I’ve seen a lot of code from different companies I’ve worked at. I have also seen a few open source projects on the web.
And a feature that I have seen in some of them, where no matter what build configuration you specify, the build gets written to the same place.
If you build a 32 bit build of something it goes to c:/build/exe.
If you build a 64 bit build of something it goes to c:/build/exe.
If you build a Debug build of something it goes to c:/build/exe.
If you build a Release build of something it goes to c:/build/exe.
Are you starting to notice a pattern here? No matter which configuration you choose, all build results go to the exact same folder. This is an especially grievous type of sin committed by those of the lowest caste of programmers: The disorderly ones.
This can be easily solved using any build system by just a little bit of common sense and organization:
If you build a 32 bit build of something it goes to c:/build/x32/*.
If you build a 64 bit build of something it goes to c:/build/x64/*.
If you build a Debug, 32 bit build of something it goes to c:/build/x32/debug/*.
If you build a Release 32 bit build of something it goes to c:/build/x32/release.
If you build a Debug, 64 bit build of something it goes to c:/build/x64/debug/*.
If you build a Release 64 bit build of something it goes to c:/build/x64/release.
Notice a pattern here?
Different build configuration artifacts should be able to sit side by side without interfering with each other.
- You don’t want half of your release build binaries to accidently have debug symbols in them (inflating their size).
- You don’t want to have a mixed build where memory is allocated in a debug heap, and freed in an incorrect release heap. Or vice versa. This corrupts memory at best and crashes at worst.
- You don’t want crashes at runtime robbing developers of their time chasing down mysterious heisenbugs that they could have simply solved by having a consistent build.
- You absolutely have to keep your intermediate files separated from each other too. This is the start of where subtle bugs can creep in. Thus intermediate files also need to be guarded too.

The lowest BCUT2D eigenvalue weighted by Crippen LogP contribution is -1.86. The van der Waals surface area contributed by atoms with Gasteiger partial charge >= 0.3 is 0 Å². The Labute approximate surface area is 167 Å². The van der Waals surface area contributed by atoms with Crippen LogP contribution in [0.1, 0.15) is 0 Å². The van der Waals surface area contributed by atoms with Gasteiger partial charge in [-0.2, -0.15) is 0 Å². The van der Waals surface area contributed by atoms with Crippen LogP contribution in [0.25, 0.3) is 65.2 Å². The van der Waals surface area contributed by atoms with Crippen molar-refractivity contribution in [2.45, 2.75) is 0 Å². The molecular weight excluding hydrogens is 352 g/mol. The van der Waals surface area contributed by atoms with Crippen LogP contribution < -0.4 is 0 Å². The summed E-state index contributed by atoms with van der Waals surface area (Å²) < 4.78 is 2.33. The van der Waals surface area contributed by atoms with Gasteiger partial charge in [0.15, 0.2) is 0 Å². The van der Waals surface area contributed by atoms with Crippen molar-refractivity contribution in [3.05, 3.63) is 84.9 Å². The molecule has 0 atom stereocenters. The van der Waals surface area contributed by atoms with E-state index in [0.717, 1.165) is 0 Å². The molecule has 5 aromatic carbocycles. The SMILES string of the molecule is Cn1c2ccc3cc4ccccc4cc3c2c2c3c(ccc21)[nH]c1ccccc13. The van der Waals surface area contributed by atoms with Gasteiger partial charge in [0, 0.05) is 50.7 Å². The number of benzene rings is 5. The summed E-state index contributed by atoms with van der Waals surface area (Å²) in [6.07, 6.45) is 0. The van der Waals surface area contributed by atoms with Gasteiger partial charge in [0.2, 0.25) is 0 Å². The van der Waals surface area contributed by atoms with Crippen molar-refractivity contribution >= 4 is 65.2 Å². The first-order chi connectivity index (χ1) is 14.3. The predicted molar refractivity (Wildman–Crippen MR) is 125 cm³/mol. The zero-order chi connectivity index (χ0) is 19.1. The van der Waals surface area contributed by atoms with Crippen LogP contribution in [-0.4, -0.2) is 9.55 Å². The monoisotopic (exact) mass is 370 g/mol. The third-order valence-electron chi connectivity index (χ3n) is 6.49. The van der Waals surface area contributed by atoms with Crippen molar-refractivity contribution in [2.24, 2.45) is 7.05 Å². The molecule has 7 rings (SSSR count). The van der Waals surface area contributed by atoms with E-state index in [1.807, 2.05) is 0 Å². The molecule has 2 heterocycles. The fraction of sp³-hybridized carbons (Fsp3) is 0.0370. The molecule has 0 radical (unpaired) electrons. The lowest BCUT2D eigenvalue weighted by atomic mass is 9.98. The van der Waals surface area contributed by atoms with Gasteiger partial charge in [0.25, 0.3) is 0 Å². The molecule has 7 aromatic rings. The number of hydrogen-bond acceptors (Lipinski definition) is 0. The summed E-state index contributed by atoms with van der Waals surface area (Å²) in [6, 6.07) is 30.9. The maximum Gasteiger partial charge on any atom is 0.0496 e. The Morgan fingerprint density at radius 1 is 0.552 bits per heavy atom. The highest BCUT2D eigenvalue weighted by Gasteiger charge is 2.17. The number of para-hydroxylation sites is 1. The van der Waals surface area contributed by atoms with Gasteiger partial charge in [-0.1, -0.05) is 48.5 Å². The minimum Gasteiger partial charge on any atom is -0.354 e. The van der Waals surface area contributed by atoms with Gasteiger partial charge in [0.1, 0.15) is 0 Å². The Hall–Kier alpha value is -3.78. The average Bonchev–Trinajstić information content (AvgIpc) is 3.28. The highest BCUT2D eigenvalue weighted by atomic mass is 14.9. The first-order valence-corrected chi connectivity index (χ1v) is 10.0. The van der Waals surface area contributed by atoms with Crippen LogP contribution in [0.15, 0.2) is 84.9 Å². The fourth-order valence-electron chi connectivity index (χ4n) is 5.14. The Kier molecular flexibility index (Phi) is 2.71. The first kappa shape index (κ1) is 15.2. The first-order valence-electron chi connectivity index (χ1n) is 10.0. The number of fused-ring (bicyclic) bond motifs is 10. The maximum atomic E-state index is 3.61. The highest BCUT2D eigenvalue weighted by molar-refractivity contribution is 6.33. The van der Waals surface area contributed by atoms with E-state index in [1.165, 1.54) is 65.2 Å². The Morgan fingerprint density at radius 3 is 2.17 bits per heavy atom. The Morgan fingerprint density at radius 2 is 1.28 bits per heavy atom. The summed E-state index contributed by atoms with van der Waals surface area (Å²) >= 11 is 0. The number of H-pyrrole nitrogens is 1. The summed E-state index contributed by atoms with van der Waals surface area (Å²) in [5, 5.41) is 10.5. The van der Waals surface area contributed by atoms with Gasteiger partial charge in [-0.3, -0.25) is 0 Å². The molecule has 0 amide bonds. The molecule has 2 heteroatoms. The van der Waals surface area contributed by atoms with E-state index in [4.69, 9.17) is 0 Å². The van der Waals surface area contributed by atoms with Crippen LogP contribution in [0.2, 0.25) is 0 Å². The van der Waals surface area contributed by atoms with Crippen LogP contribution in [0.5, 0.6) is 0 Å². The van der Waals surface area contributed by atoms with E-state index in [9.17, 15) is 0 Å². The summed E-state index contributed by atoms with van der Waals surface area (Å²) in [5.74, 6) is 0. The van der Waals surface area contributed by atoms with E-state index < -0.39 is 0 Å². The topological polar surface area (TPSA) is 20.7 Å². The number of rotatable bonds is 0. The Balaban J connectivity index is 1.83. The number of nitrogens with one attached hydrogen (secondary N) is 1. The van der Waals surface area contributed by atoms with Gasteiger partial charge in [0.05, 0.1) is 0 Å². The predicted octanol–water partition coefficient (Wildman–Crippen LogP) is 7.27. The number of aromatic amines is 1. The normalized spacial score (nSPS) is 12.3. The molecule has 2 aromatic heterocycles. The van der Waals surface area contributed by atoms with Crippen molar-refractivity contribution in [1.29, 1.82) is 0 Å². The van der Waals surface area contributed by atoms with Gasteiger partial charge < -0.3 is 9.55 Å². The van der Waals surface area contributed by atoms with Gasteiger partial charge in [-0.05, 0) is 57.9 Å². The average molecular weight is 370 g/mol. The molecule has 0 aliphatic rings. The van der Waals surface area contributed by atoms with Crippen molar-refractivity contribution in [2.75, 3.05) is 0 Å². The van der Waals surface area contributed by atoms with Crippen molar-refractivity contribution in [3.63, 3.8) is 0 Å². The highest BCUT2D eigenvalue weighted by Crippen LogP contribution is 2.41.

- I could go about how stupid that is.
So for example, here is a sample of what could be done for a project to keep source code, and artifacts highly organized:
Using an organization like this above makes a few things easier for the developer:
- They won’t have to clean the build as often. They can work all day long on a particular configuration and not interfere with other configurations.
- Don’t have to clean the build as often.
- Cleaning the build is simple. Just select a directory and hit the delete key. No need for a complicated build system invocation to clean the build.
Some other thoughts on the subject:
- Specify one well known, easily accessible and recognizable location for build artifacts. Put everything in there, and don’t make any exceptions. Don’t hide your build artifacts in a dozen different places. Don’t expect your developers to manually assemble the final product after the build is complete.
- Document that build location in a readme file found at the root of the project. If you haven’t moved on to readme files yet, then the 1970’s is calling, and wants it’s code back.
- Tell others to read the readme file.
- Even better make the build artifacts go to some location outside of the source control folder. This is beneficial for a few reasons. First it does not commingle the source code from the build artifacts. Second your .gitignore file doesn’t have to be so massive with files to ignore that were created as a byproduct of the build. I’ve worked on huge projects, and because we followed this principle, I’ve been able to keep the .gitignore files down to a few lines of code. A win win for everyone.